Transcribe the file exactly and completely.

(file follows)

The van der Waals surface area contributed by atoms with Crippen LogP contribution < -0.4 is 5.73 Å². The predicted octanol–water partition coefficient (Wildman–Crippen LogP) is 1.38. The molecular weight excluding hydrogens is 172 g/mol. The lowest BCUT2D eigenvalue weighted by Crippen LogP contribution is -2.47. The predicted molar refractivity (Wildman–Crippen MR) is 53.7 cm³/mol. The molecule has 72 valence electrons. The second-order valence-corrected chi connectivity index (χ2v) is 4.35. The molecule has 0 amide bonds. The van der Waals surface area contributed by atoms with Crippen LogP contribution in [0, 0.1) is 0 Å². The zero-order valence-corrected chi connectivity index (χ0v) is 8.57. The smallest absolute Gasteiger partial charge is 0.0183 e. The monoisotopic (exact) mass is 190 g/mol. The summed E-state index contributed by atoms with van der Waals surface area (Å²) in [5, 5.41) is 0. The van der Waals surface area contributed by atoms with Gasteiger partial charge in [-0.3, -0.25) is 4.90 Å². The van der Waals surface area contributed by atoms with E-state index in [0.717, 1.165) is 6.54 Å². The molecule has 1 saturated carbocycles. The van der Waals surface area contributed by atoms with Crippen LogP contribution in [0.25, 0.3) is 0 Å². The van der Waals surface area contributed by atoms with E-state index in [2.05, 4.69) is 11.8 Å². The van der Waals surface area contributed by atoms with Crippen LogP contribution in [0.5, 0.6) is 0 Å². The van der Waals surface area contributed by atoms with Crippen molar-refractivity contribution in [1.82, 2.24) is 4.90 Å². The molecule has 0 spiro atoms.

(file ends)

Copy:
The van der Waals surface area contributed by atoms with Crippen LogP contribution < -0.4 is 5.73 Å². The predicted octanol–water partition coefficient (Wildman–Crippen LogP) is 1.38. The molecular weight excluding hydrogens is 172 g/mol. The lowest BCUT2D eigenvalue weighted by Crippen LogP contribution is -2.47. The predicted molar refractivity (Wildman–Crippen MR) is 53.7 cm³/mol. The molecule has 72 valence electrons. The second-order valence-corrected chi connectivity index (χ2v) is 4.35. The molecule has 0 amide bonds. The van der Waals surface area contributed by atoms with Crippen LogP contribution in [0, 0.1) is 0 Å². The zero-order valence-corrected chi connectivity index (χ0v) is 8.57. The smallest absolute Gasteiger partial charge is 0.0183 e. The monoisotopic (exact) mass is 190 g/mol. The summed E-state index contributed by atoms with van der Waals surface area (Å²) in [5, 5.41) is 0. The van der Waals surface area contributed by atoms with Gasteiger partial charge in [-0.3, -0.25) is 4.90 Å². The van der Waals surface area contributed by atoms with E-state index in [0.717, 1.165) is 6.54 Å². The molecule has 1 saturated carbocycles. The van der Waals surface area contributed by atoms with Crippen LogP contribution in [0.25, 0.3) is 0 Å². The van der Waals surface area contributed by atoms with E-state index in [2.05, 4.69) is 11.8 Å². The van der Waals surface area contributed by atoms with Crippen LogP contribution in [0.5, 0.6) is 0 Å². The van der Waals surface area contributed by atoms with Crippen molar-refractivity contribution in [1.82, 2.24) is 4.90 Å². The molecule has 0 spiro atoms.